Faith Groups Make The Religious Argument For Immigration Reform

shutterstock_2997388As the focus on immigration reform turns to the House of Representatives, faith leaders continue to push for members of Congress to support a comprehensive measure to improve immigration policies. In late May, evangelical groups launched a $250,000 national ad campaign that featured pastors urging people to support congressional immigration reform efforts. And after the Senate passed S. 744, four religious organizations sent letters to House members pushing them to act on comprehensive immigration legislation.

According to Politico, the groups—Sojourners, National Association of Evangelicals, the Ethics and Religious Liberty Commission of the Southern Baptist Convention, and the National Hispanic Christian Leadership Conference—emphasized compassion in their appeals. “For those of us who are Christians, we must heed the direct commandment of Jesus to welcome the stranger,” wrote Jim Wallis, the president of Sojourners.

At the National Hispanic Prayer Breakfast in June, House Minority Leader Nancy Pelosi argued for the compassionate case on immigration reform, referencing Hebrews 13:2 and saying people should show hospitality to strangers. When it comes to the political disagreements, “Faith overcomes even political differences,” she said. And Russell Moore, the Southern Baptist Convention’s chief ethicist, told USA Today in June that fixing the nation’s broken immigration system is not a partisan issue:

“Our involvement signals the fact that we don’t see this as a blue state, red state, culture war question,” Moore said. “When you have people of courage and goodwill, such as Sen. Marco Rubio (R-Fla.), who is heroically working to craft legislation that is fair and just, I think it’s very difficult to pigeonhole this into the easy left-right categories we’re accustomed to.”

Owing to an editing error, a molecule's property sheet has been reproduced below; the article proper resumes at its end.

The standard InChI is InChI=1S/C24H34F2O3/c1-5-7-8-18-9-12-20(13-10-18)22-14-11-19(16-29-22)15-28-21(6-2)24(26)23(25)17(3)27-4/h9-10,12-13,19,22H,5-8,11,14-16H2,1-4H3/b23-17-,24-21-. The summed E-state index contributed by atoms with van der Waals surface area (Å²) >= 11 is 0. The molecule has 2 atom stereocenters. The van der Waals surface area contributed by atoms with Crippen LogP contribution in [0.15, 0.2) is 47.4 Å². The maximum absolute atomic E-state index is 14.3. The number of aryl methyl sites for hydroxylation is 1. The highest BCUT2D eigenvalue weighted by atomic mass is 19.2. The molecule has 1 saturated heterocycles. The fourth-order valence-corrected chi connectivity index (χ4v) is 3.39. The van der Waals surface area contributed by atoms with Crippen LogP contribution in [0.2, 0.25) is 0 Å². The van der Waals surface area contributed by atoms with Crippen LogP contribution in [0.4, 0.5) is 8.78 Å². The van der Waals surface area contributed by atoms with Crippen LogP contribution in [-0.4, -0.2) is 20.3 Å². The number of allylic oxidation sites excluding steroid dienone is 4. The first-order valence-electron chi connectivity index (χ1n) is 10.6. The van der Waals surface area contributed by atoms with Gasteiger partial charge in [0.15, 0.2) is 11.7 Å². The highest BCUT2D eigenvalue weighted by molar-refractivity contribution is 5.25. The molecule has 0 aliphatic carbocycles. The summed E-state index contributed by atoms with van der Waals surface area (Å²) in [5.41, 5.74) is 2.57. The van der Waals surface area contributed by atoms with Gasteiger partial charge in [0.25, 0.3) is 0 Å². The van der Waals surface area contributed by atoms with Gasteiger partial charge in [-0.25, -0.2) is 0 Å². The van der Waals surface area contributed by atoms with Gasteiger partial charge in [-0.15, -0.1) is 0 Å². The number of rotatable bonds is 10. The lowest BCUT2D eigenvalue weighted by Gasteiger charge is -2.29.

He added recently that immigrants are part of their communities. “These are our church members,” he said.

The presidents of 88 Catholic universities and colleges are pushing for immigration reform. “We urge lawmakers to adopt immigration reform that will both give aspiring Americans a path to citizenship and to becoming full contributors to our society, and to treat them with the dignity every human being deserves,” said Rev. John Jenkins, president of the University of Notre Dame.

And Cardinal Timothy Dolan, archbishop of New York and president of the U.S. Conference of Catholic Bishops, wrote in June that the bishops call for “practical and humane immigration reform grounded in the Catholic experience.” Dolan added that parishes and groups welcome new immigrants into their communities with job training, English classes, and basic assistance. And he said they also see the suffering caused by deportations that separate families. “With the stakes so high, it’s important that Congress craft legislation that balances the legitimate needs of security with our heritage of welcoming immigrants and the gifts they bring to our country,” Dolan wrote.

This is not the first time faith leaders jumped into the immigration debate. Back in January 2010, Evangelical groups signed onto a national religious effort to “act on the Biblical mandate of compassion and justice toward immigrants” and call for reform of our broken immigration system. But they add to the chorus of voices asking the House of Representatives to act on legislation—including a path to citizenship—and address the nation’s broken immigration policies.

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